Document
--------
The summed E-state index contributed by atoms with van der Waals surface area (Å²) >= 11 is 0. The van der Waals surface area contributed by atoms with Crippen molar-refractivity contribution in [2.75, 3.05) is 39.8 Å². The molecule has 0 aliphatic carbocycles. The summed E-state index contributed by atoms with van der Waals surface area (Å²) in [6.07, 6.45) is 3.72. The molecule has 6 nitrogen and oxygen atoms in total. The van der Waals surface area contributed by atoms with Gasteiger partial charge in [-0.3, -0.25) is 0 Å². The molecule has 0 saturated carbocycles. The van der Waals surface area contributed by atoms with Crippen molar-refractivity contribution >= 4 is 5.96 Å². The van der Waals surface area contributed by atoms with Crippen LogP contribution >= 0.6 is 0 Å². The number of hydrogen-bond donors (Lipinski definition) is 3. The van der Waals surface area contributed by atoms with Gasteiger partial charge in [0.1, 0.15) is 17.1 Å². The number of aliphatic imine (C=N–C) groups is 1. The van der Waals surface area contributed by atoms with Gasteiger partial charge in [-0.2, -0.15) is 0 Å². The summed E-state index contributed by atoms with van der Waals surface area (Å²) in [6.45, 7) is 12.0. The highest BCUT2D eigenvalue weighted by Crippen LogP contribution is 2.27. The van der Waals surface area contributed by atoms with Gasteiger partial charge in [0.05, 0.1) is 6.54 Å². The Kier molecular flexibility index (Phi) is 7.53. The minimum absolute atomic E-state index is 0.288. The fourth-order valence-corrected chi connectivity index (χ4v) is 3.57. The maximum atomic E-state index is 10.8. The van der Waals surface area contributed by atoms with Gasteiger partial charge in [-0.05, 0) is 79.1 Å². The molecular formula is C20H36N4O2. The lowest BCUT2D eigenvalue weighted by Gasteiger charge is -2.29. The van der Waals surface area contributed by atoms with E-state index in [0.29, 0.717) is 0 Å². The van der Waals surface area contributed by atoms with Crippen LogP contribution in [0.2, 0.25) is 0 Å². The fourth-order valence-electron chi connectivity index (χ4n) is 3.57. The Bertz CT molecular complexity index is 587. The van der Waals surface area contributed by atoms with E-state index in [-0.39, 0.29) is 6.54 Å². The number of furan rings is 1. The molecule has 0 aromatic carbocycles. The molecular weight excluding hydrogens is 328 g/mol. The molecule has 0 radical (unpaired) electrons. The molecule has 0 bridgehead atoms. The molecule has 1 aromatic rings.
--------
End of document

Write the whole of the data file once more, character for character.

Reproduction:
The summed E-state index contributed by atoms with van der Waals surface area (Å²) >= 11 is 0. The van der Waals surface area contributed by atoms with Crippen molar-refractivity contribution in [2.75, 3.05) is 39.8 Å². The molecule has 0 aliphatic carbocycles. The summed E-state index contributed by atoms with van der Waals surface area (Å²) in [6.07, 6.45) is 3.72. The molecule has 6 nitrogen and oxygen atoms in total. The van der Waals surface area contributed by atoms with Gasteiger partial charge in [-0.3, -0.25) is 0 Å². The molecule has 0 saturated carbocycles. The van der Waals surface area contributed by atoms with Crippen molar-refractivity contribution >= 4 is 5.96 Å². The van der Waals surface area contributed by atoms with Crippen LogP contribution >= 0.6 is 0 Å². The number of hydrogen-bond donors (Lipinski definition) is 3. The van der Waals surface area contributed by atoms with Gasteiger partial charge in [0.1, 0.15) is 17.1 Å². The number of aliphatic imine (C=N–C) groups is 1. The van der Waals surface area contributed by atoms with Gasteiger partial charge in [-0.2, -0.15) is 0 Å². The summed E-state index contributed by atoms with van der Waals surface area (Å²) in [6.45, 7) is 12.0. The highest BCUT2D eigenvalue weighted by Crippen LogP contribution is 2.27. The van der Waals surface area contributed by atoms with Gasteiger partial charge in [0.05, 0.1) is 6.54 Å². The Kier molecular flexibility index (Phi) is 7.53. The minimum absolute atomic E-state index is 0.288. The fourth-order valence-corrected chi connectivity index (χ4v) is 3.57. The maximum atomic E-state index is 10.8. The van der Waals surface area contributed by atoms with Gasteiger partial charge in [-0.05, 0) is 79.1 Å². The molecular formula is C20H36N4O2. The lowest BCUT2D eigenvalue weighted by Gasteiger charge is -2.29. The van der Waals surface area contributed by atoms with E-state index in [0.29, 0.717) is 0 Å². The van der Waals surface area contributed by atoms with Crippen LogP contribution in [0.2, 0.25) is 0 Å². The fourth-order valence-electron chi connectivity index (χ4n) is 3.57. The Bertz CT molecular complexity index is 587. The van der Waals surface area contributed by atoms with E-state index in [-0.39, 0.29) is 6.54 Å². The number of furan rings is 1. The molecule has 0 aromatic carbocycles. The molecular weight excluding hydrogens is 328 g/mol. The molecule has 0 radical (unpaired) electrons. The molecule has 0 bridgehead atoms. The molecule has 1 aromatic rings.